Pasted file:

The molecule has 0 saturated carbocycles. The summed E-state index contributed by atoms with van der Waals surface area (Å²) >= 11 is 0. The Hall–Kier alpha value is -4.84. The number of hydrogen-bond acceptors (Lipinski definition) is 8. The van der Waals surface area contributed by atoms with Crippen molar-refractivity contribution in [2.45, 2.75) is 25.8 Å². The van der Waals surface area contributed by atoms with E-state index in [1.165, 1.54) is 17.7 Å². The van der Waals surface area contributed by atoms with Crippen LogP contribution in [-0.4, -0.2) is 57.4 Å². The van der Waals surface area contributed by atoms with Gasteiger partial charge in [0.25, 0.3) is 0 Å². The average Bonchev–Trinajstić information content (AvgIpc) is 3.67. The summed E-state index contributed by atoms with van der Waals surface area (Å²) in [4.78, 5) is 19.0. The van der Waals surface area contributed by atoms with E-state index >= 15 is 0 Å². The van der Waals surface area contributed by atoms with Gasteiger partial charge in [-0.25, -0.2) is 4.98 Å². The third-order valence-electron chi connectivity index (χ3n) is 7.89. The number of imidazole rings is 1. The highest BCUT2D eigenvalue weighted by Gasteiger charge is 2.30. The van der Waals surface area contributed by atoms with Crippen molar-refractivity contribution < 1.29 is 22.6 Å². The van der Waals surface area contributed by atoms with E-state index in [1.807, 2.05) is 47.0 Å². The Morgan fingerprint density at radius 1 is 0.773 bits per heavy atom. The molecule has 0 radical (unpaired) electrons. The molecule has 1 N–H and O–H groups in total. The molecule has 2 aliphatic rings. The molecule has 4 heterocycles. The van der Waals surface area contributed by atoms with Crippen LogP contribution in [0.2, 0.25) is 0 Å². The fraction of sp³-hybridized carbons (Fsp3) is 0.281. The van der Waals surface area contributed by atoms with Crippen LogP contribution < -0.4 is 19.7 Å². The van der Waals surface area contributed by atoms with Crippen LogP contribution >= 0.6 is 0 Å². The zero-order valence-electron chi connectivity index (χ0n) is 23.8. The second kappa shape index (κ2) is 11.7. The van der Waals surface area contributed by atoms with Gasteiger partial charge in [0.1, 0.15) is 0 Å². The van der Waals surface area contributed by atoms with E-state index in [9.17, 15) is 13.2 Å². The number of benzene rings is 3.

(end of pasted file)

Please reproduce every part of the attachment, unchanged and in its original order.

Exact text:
The molecule has 0 saturated carbocycles. The summed E-state index contributed by atoms with van der Waals surface area (Å²) >= 11 is 0. The Hall–Kier alpha value is -4.84. The number of hydrogen-bond acceptors (Lipinski definition) is 8. The van der Waals surface area contributed by atoms with Crippen molar-refractivity contribution in [2.45, 2.75) is 25.8 Å². The van der Waals surface area contributed by atoms with E-state index in [1.165, 1.54) is 17.7 Å². The van der Waals surface area contributed by atoms with Crippen LogP contribution in [-0.4, -0.2) is 57.4 Å². The van der Waals surface area contributed by atoms with Gasteiger partial charge in [0.25, 0.3) is 0 Å². The average Bonchev–Trinajstić information content (AvgIpc) is 3.67. The summed E-state index contributed by atoms with van der Waals surface area (Å²) in [4.78, 5) is 19.0. The van der Waals surface area contributed by atoms with E-state index >= 15 is 0 Å². The van der Waals surface area contributed by atoms with Gasteiger partial charge in [-0.25, -0.2) is 4.98 Å². The third-order valence-electron chi connectivity index (χ3n) is 7.89. The number of imidazole rings is 1. The highest BCUT2D eigenvalue weighted by Gasteiger charge is 2.30. The van der Waals surface area contributed by atoms with Crippen molar-refractivity contribution < 1.29 is 22.6 Å². The van der Waals surface area contributed by atoms with E-state index in [1.807, 2.05) is 47.0 Å². The Morgan fingerprint density at radius 1 is 0.773 bits per heavy atom. The molecule has 0 radical (unpaired) electrons. The molecule has 1 N–H and O–H groups in total. The molecule has 2 aliphatic rings. The molecule has 4 heterocycles. The van der Waals surface area contributed by atoms with Crippen LogP contribution in [0.2, 0.25) is 0 Å². The fraction of sp³-hybridized carbons (Fsp3) is 0.281. The van der Waals surface area contributed by atoms with Crippen LogP contribution < -0.4 is 19.7 Å². The van der Waals surface area contributed by atoms with Crippen LogP contribution >= 0.6 is 0 Å². The zero-order valence-electron chi connectivity index (χ0n) is 23.8. The second kappa shape index (κ2) is 11.7. The van der Waals surface area contributed by atoms with Gasteiger partial charge in [0.1, 0.15) is 0 Å². The van der Waals surface area contributed by atoms with E-state index in [9.17, 15) is 13.2 Å². The number of benzene rings is 3.